Q. What is your timeline for accomplishing the tasks necessary to make this happen?
A. Due to the fact that I am seventeen, this year is all about preparations. Things like funding and spreading awareness are my priority, so when my eighteenth birthday arrives, the transition and paperwork will go smoothly. However, there are still so many things that PR and I can work on in the meantime to create "pawsitive" change in the world around us. I hope that in the next five years, our organization will be up, running, and gaining velocity. I am dedicating my life to this, and I have no doubt that it will succeed. There are too many good people in the world for something like this to fail.
Q. How did you become such an animal lover?
A. I have loved animals ever since it was physically possible for me to do so. In fact, I recall one time in elementary school - it must have been in third grade or something. I have always been excessively passionate about animals, dogs right there on top. So, of course, when I caught wind of the local pet shop's involvement with puppy mills, I was livid. Don't ask me how I stumbled across such information, because I really couldn't tell you. All I can say is that I was, and still am, very obsessed. Anyhow, during our snack break I started my mission. It all included stealth, passion, paper, a hole puncher, markers and yarn. I made one of those signs that goes over your neck/shoulders, with the words "Stop Puppy Mills" or something along those lines boldly written on the back and front accompanied by messy sketches. I then wore it to lunch in the cafeteria. Now, my efforts didn't close the pet shop (though that did indeed eventually happen, thank goodness), but it did earn me a complete scholarship to the Cape Cod Audubon's summer camp, which I adored. I grew up with Rottweilers, and throughout my childhood had been sidekicked by turtles, cats, rats, guinea pigs, fish, dogs, and the many wild creatures I considered my friends. I have never been afraid of animals, or any encounters with them; snakes, alligators, allegedly aggressive dogs, rats, etc. I love them all, though I'd be the first to tell you of the one exception - spiders. But other than that, I am a lover, not a fighter, though I won't hesitate to fight for them. Currently, I am employed by Nauset Pet Services, a dog boarding kennel, which I love. Then I return home every evening to a beautiful Saint Bernard, a handsome Rottweiler, and a rescue cat with crooked eyes (still totally purrfect). I am always eager to care for people's pets while they are away as well as help with my neighbor's horses, Jack and Skip. As I approached my eighteenth birthday, I looked to my future. My love for people and animals collided and Pawsitive Rescues was born.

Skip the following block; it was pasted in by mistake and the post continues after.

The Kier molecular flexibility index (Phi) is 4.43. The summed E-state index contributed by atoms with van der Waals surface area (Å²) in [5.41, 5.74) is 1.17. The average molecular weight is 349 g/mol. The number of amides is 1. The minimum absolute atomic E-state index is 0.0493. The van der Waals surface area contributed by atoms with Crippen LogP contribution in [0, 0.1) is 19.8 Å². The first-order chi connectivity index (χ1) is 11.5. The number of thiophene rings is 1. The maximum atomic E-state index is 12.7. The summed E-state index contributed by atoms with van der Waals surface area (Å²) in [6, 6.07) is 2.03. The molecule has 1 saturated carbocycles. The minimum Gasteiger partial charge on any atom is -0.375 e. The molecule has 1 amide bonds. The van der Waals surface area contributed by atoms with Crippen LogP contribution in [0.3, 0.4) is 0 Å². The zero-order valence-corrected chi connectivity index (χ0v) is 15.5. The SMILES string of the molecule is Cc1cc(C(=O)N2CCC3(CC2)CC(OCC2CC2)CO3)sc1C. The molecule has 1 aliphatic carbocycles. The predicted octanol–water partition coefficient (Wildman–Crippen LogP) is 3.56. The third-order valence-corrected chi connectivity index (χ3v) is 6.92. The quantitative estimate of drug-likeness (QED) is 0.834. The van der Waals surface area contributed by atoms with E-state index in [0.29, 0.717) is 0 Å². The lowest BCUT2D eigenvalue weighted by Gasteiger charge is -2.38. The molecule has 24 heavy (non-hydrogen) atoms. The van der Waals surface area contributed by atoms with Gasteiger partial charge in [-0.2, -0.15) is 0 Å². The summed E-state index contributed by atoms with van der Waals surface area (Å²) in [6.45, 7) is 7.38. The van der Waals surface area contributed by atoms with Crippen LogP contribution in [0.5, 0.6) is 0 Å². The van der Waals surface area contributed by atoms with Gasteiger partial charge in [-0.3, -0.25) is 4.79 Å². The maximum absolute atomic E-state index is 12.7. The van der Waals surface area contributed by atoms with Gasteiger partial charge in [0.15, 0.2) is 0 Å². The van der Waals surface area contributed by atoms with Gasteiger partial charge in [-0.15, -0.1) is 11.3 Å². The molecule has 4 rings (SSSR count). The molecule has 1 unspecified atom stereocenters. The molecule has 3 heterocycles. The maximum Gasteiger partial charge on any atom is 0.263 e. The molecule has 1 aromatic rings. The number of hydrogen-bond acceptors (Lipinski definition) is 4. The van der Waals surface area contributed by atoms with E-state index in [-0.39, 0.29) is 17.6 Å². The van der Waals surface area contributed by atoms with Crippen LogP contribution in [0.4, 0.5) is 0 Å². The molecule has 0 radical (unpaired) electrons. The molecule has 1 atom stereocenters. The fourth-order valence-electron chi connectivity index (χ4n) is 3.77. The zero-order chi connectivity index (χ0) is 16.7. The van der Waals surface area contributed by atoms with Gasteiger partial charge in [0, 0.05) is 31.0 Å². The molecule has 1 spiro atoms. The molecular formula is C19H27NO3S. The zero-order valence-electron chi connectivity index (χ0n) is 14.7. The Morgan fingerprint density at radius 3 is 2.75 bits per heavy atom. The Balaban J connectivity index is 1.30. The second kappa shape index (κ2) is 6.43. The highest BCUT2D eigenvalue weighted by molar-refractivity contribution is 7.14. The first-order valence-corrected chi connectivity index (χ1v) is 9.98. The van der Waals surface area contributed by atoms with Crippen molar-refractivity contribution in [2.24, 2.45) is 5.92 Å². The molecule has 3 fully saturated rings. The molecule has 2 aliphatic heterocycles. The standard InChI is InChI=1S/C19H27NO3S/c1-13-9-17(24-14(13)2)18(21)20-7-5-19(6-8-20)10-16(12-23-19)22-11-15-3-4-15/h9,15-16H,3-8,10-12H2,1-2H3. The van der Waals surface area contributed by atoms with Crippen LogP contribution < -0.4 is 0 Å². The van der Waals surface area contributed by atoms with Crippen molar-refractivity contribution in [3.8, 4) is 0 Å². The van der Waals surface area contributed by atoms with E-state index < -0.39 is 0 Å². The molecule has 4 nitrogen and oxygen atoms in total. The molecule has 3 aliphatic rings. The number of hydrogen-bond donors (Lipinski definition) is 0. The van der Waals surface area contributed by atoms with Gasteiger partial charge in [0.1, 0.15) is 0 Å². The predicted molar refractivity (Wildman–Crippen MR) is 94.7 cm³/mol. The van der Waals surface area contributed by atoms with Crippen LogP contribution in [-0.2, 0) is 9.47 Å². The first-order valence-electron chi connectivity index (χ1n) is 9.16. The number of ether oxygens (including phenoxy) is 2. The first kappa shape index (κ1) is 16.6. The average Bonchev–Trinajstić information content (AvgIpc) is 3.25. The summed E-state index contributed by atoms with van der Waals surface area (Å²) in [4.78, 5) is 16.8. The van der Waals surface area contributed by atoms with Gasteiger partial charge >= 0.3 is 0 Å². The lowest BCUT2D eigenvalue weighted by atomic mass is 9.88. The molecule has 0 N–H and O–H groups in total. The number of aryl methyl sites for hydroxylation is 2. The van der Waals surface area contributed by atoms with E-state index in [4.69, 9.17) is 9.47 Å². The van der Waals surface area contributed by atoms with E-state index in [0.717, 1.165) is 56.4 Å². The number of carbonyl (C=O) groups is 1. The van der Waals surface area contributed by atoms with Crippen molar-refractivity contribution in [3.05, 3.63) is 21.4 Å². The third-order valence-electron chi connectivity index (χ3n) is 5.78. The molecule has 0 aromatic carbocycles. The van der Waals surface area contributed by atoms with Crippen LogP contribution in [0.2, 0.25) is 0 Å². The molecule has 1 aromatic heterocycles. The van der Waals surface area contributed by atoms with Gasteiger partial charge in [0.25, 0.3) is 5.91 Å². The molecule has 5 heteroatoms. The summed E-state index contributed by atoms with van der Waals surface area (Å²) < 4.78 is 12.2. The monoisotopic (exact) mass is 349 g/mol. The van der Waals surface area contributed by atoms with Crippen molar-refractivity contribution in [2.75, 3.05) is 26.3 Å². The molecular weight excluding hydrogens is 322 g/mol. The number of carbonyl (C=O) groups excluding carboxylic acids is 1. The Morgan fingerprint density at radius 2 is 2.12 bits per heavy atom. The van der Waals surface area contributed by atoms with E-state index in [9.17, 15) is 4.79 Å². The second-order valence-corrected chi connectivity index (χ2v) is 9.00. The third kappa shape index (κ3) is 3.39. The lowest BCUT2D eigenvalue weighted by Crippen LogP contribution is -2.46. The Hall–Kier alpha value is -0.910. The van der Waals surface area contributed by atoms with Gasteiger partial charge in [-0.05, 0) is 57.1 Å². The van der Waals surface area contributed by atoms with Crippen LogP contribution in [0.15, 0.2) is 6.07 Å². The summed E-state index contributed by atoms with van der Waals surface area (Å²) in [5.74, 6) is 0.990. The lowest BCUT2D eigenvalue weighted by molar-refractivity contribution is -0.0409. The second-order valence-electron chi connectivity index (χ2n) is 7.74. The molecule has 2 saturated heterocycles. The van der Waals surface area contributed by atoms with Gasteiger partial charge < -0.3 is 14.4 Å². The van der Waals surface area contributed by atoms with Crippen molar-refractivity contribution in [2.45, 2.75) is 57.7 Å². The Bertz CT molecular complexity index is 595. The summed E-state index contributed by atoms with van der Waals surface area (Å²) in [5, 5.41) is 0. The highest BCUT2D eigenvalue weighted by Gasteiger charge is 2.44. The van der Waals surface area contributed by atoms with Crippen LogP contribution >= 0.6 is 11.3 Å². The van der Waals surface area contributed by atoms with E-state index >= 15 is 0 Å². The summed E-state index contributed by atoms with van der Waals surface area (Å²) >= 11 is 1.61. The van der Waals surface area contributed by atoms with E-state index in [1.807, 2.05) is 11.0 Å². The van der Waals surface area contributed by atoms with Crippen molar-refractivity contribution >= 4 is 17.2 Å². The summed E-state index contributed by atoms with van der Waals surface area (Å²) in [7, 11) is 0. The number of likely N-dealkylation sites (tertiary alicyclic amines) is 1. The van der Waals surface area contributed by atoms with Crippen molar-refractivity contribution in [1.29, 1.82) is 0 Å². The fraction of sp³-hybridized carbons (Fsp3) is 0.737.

Q. This is a very ambitious project for a teenager to be undertaking. How do you hope to accomplish the outreach, funding, etc. that will be necessary. What have you already done and what comes next?
A. I am very fortunate to live in the time of social media. Without it, even my business consultant said, 'such a dream would be considered impossible'. In between work, the PR launch, school, and personal things, it has been quite the juggle. However, impossible is one of those words that tends to make me more motivated. What can I say; I'm still a teenager and I like to prove the world wrong! As far as outreach goes, the feedback I have received has been amazing. So many people and groups have referred me to different places, organizations, people and places. Still, I am in shock. Word travels fast, especially on Cape Cod. The support has been overwhelming. I hope soon to be able to involve my own school district. Getting the community on board is something I am very passionate about, and I think even when PR is this small, it has the potential to help a lot of people. So far, I have been funding through GoFundMe; and we're nearing the $1,000 mark! Although I haven't used any of the donations yet (all costs have been paid for from my own paycheck as my donation), watching the funding grow has been beyond exciting for me. To see the messages I receive, I just don't have words. It is heartwarming, and the stories people have told me in response to my mission - it is exactly why I'm dedicating my life to this.